- BS, Biochemistry and Cell Biology, Minor, Marine Sciences, University of California San Diego
Harshitha has been an active member of the Abu Dhabi Environmental Agency and Al Mahara diving team as a research assistant in expeditions to Lulu island and creating outreach programs in the community to discuss current global issues such as coral bleaching, brine deposition, and studying the biological diversification and interaction of wild life and marine life in the United Arab Emirates. This has led her to attend a Conservation Medicine course at Cornell University and develop her own research investigating the effects of desalination plants on the mangrove ecosystems of the Arabian Gulf. She has also assisted in research conducted at the Scripps Institute of Oceanography Azam Lab pertaining to marine microbial diversity, population dynamic, and structure and functioning in the microbial food web. She is interested in addressing the aspects of conservation of marine environments by incorporating cultural, social, and economic aspects of human interaction with the environment to implement sustainable practices in resource management and continue to learn more about the culture of the coastal Salish tribes and their practices that support and guide current policies and regulations.
- BS, Marine and Environmental Science, U.S. Coast Guard Academy
Megan graduated from the Coast Guard Academy in 2011 and has 9 years of active duty service as a Coast Guard Officer. She has served on CGC DECISIVE (WMEC-629) homeported in Pascagoula, MS as a Deck Watch Officer; CGC BAINBRIDGE ISLAND (WPB-1343) and CGC SITKINAK (WPB-1329) homeported in Bayonne, NJ as the Executive Officer; and most recently on CGC JOHN MIDGETT (WHEC-726) homeported in Seattle, WA as the Operations Officer. While at sea, the majority of her patrols were focused on domestic fisheries enforcement on the East, West, and Gulf Coasts as well as the Bering Sea. From 2015 to 2018 she served as the Commanding Officer of the Pacific Regional Fisheries Training Center in Alameda, CA where she oversaw fisheries enforcement training for all Coast Guard units throughout the West Coast, Hawaii, Guam, and Western Pacific. She is interested in the long term investment of high seas international fisheries regulation and enforcement.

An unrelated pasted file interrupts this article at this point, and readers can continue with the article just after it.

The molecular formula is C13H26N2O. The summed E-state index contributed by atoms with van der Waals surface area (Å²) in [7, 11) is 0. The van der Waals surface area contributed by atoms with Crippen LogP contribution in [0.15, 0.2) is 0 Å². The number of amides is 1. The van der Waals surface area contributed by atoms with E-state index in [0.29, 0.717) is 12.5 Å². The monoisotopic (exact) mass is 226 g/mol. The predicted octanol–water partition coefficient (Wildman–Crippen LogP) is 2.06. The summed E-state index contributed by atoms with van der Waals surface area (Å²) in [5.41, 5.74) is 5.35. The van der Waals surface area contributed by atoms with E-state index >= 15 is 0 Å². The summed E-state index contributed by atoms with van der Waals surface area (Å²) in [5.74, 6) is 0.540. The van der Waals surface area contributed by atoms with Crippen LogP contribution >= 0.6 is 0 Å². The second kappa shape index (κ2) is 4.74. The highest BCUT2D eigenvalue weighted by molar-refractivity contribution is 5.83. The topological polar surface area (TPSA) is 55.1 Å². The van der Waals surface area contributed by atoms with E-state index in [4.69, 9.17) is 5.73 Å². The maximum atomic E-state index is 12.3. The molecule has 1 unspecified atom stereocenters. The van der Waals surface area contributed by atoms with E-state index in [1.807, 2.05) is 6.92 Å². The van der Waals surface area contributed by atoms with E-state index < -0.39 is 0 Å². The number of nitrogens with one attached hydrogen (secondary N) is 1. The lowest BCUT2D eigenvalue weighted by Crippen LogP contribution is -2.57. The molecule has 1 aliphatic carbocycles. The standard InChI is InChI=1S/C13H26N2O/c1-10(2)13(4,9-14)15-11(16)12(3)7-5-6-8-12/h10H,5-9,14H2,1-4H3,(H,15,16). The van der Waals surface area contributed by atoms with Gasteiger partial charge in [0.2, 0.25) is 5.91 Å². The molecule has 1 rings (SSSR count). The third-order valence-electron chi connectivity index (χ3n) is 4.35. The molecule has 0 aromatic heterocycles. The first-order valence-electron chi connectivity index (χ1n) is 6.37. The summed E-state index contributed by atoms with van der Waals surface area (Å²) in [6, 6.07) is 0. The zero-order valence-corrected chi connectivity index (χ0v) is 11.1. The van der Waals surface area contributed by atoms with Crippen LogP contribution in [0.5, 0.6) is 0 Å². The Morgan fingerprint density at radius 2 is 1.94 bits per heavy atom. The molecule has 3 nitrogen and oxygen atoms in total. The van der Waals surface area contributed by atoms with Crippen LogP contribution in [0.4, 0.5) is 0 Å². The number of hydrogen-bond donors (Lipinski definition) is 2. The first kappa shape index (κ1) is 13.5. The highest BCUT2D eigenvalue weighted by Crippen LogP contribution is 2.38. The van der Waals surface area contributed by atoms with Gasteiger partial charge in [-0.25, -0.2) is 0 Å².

- BS, Marine Science, Jacksonville University
Being raised in Florida, Nicolette was always surrounded by a marine environment. Upon starting at Jacksonville University, she began studying marine science with a focus on oceanography and water quality. In her last year at JU, Nicolette conducted undergraduate research surveying the lower basin of the St. Johns River by conducting regular water quality tests to assess the health of the river. Additionally, Nicolette quickly discovered the deviation between marine science and the legality surrounding the marine environment which led her to minor in political science. This now influences her to conduct meaningful research that can be used to help draft policy that is beneficial for the environment and surrounding people. Nicolette is hoping to research the correlation between water quality and urbanization specifically as it pertains to lower-income areas and/or Native American reservations and its related policy.
- BA, Psychology, Western Washington University
After graduating from university in 2011, Olivia traveled to the Daintree Rainforest in Queensland, Australia to intern at a remote research station that studied lowland tropical ecosystems. Olivia’s research focused on local’s values and perceptions of anticipated infrastructure in the region, and how this would impact the community as well as tourism. This marked the beginning of a year of traveling and volunteering in Southeast Asia, Australia and New Zealand, and developing a deep interest in the complexities of human impacts around the globe. More recently, Olivia has spent the last several years working as a small-ship travel consultant, assisting travelers in visiting remote destinations such as Antarctica, the Arctic and the Galapagos. While her experiences traveling in these regions were deeply formative in her love for the natural environment, and particularly marine ecosystems, she found that her passions lie in developing conservation management and policies for our threatened seas and coastal areas. Olivia has focused her background in psychology on the intersection of cognition and conservation behaviors, and wrote her undergraduate thesis on the gradual accommodation of widespread changes in our natural environment. She is passionate about furthering her knowledge of human behavior in the context of marine restoration and management.